Who is at Risk of BCC?

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Basal cell carcinomas are caused by long-term sun damage. This means that anything that increases your exposure to the sun or that makes your skin more sensitive to sun damage will increase your chances of needing Basal Cell Carcinoma treatment. The same risk factors can affect your chances of developing other non-melanoma skin cancers and melanoma too.

What is Basal Cell Cancer?

Basal cell carcinoma (BCC) is a form of non-melanoma skin cancer that affects the outer layer of your skin, often in a place that has been frequently exposed to the sun. A BCC is much less likely to spread than a melanoma, but the tumour will usually still need to be removed, just in case. There is still a very small chance that a non-melanoma skin cancer will spread and the BCC could be very disfiguring if it is left to grow. Basal cell carcinoma treatment is usually very successful, but the method used will depend on the size and location of the tumour, as well as your health.

Risk Factors for BCC

If you have fair skin that burns easily, you are more susceptible to sun damage, which means that you are at higher risk of BCCs. Other signs that you might be at higher risk include having freckles and blonde or red hair, as these traits tend to be linked with sensitivity to the sun. The amount of exposure you have to damaging UV light will also affect your risk of developing skin cancer. If you spend a lot of time working or exercising outdoors, or in a sunnier climate than the UK, it can increase the risk. However, none of these factors means that you will definitely develop a BCC or another skin cancer. It just means that you need to be more careful in the sun. Try to stay out of the sun when it is at its strongest, between about 11am and 3pm in summer, and make sure you use sun cream.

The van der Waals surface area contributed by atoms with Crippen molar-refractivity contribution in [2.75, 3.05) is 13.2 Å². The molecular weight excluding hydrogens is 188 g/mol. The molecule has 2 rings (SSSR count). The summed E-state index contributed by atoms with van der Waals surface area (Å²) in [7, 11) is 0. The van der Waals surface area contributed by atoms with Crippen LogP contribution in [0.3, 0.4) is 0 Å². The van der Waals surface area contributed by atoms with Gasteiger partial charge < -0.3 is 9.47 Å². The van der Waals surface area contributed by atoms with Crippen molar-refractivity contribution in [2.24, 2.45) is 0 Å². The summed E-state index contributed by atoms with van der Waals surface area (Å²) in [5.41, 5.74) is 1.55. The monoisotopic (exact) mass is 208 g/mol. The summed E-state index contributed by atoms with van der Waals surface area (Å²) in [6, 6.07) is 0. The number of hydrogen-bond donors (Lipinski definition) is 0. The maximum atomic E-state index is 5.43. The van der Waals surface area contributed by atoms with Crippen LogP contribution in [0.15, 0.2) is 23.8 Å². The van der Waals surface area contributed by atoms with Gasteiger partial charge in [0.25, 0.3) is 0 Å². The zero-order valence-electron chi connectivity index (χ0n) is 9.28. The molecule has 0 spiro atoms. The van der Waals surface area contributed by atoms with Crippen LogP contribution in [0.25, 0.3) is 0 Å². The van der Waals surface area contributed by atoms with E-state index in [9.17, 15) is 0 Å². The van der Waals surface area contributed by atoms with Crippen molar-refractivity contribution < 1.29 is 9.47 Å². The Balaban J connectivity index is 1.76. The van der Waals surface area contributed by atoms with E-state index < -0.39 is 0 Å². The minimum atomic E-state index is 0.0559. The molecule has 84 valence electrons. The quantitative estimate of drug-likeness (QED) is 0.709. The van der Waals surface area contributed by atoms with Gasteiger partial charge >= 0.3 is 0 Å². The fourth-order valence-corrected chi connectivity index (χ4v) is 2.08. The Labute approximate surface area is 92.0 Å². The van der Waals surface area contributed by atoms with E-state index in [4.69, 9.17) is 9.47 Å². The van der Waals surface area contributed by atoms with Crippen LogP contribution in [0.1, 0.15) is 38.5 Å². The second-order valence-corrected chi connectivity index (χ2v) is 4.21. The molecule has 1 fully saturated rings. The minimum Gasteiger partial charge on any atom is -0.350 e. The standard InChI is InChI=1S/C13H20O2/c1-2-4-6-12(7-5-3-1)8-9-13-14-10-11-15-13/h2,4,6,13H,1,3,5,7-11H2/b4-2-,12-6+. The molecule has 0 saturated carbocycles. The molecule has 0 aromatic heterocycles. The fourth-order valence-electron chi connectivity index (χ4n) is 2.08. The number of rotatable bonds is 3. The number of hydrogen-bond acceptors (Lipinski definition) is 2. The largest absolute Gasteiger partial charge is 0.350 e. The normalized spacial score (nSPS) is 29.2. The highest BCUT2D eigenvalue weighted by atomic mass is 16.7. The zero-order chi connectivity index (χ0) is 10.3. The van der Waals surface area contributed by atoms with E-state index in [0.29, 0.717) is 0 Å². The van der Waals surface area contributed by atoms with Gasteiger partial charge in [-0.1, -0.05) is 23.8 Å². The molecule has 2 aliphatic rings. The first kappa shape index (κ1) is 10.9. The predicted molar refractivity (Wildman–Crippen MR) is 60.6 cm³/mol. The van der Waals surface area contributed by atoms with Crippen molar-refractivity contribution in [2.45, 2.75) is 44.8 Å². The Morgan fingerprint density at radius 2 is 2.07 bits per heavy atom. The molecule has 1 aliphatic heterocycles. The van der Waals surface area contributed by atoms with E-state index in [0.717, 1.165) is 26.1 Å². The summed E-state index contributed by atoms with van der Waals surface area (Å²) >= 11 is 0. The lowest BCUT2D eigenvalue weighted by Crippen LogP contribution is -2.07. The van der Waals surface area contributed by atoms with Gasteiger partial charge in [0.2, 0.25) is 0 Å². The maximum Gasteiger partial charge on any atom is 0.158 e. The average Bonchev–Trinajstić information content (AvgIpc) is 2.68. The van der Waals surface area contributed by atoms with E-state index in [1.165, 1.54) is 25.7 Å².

Are BCCs hereditary?
Basal cell carcinomas aren’t usually hereditary, so if someone in your family has had Basal Cell Carcinoma treatment it doesn’t mean that you are more likely to develop one too. There is a condition called Gorlin’s syndrome that does cause hereditary BCCs, but this is very rare. However, what you can inherit from your parents are the risk factors that increase your sensitivity to the sun. If you have the same pale skin and freckles as your parents, this does mean that you need to be particularly careful about protecting your skin from the sun.

Surgical Excision of BCC

Surgery is the most common option for basal cell carcinoma treatment. The growth is simply cut out, along with a border to healthy skin. It will be tested in the lab to ensure that the whole tumour has been removed. If the BCC was in a very visible location, your doctor may suggest a skin graft to help the surgical wound heal.

Alternative Treatments for BCC

Other kinds of basal cell carcinoma treatment may be recommended by your dermatologist if the BCC is very small or if there is a reason why you can’t have surgery:
Curettage and Electrocautery: after the growth is scraped off, the wound is cauterised with an electrical needle. Several treatments may be needed to remove it entirely.
Mohs Micrographic Surgery: the tumour is surgically removed a little at a time, minimising the amount of tissue removed from delicate areas. Each section is tested for cancer cells until no more are found.
Phototherapy: a special cream is applied to make the BCC cells sensitive to light. When a strong light is shone on the growth, the cancer cells are killed.
Chemotherapy: topical chemotherapy can kill the cancer cells without causing the same side effects as systemic chemotherapy.
Imiquimod Cream: medication that encourages your immune system to attack and destroy the tumour.
Cryotherapy: the tumour is frozen to kill the cells.
Radiotherapy: a small dose of radiation kills the cells to destroy the tumour.

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